28 for 29, #19: Anna Z.

New here? Here’s some background about the 29 interviews I’m conducting for my 29th birthday.

At 28, Anna Zeide is the youngest person to participate in the series so far. Anna’s essay has been resting patiently in my inbox for almost a week, and it’s taken me awhile to post because [unbecoming ego alert?] I wasn’t sure I could write an intro that would do it justice.

Enjoy this beautiful reflection, and I’ll tell you more about Anna after she speaks for herself. 

Anna Z.

On March 1, 2012 (exactly six months from today, when I’m first writing this), my father died. Fifty-three days later, I turned 28. It was the first time I had woken up on a birthday to a world without my Papa. It was the first birthday when Papa didn’t rouse me from sleep with either—when I was living at home—a hurried shuffling to the kitchen first thing in the morning (because you grow taller when you sleep!), where he measured my height with a triangular block of wood, marking it on the door frame with a greasy No. 2 pencil, or—after I’d moved away—an early morning phone call with loving birthday wishes in his deep Russian voice.

It was my first birthday in the “After.”

My life, as my husband so astutely wrote in my 28th birthday card, could now be marked into the “Before” and the “After.” There was a time when I had lived for 27 years without tragedy, when my claims to luck and good fortune had no asterisk, and when my family was complete, with no missing pages or chunks torn out.

And then. And then I found myself in a new world altogether, where my father’s absence was a daily presence, where the certainty of my goals fell to the wayside. How to complete my dissertation without my Papa there to see me become the second Dr. Zeide in the family? How to keep trying to conceive a child when there would be no dedushka to welcome new baby Zeide-Horn into the world? How to ponder finishing graduate school, leaving behind the town and friends who had become home, and moving to some unknown place in the country for some unknown career path, without Papa’s guidance? Tumult was everywhere.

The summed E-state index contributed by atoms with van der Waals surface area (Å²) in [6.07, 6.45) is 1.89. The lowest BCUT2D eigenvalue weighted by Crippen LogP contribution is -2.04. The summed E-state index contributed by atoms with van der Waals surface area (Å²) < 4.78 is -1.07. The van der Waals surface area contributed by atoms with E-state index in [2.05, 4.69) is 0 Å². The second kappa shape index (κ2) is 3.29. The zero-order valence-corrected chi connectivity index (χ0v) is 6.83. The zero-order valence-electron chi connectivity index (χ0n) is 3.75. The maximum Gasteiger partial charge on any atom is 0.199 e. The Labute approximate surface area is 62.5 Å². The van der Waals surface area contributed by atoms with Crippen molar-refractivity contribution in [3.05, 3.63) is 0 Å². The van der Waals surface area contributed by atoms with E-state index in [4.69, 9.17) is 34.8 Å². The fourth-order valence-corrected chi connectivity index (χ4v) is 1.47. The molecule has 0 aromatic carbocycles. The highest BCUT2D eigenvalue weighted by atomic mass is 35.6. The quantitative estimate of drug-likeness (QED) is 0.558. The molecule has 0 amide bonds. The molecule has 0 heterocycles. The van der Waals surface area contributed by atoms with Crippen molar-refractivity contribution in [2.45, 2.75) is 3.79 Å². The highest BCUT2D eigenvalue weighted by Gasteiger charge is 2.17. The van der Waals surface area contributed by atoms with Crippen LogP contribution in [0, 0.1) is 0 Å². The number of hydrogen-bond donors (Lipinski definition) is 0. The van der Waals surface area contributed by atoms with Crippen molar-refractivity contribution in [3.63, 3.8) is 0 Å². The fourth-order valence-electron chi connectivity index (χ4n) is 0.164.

And yet, although uncertainty seemed to be the only certainty, I could also look around me and see support and love on all sides. With my 28th birthday looming, I knew I had to create space to honor that support and love, to recognize its value, to take advantage of it.

I am, and have always been, a birthday person. I love celebration, surprises, thoughtful presents, feeling special—for myself almost as much as for others. So, we rented a house in the country, loaded up some cars with games and food and friends, and retreated for a birthday weekend. There was apple cake and homemade chocolate ice cream, there was front porch yoga and croquet, there was an epic ultimate frisbee game and a trivia night. And there were stories of my Papa. Friends sat close to listen, to find that they could only know me if they knew him.

For these months since, long after the birthday weekend, I have continued to tell and to write stories. All of them—the ones about rice and milk and the ones about ice cream, the ones about foraging and the ones about memory—have ultimately been stories about my father.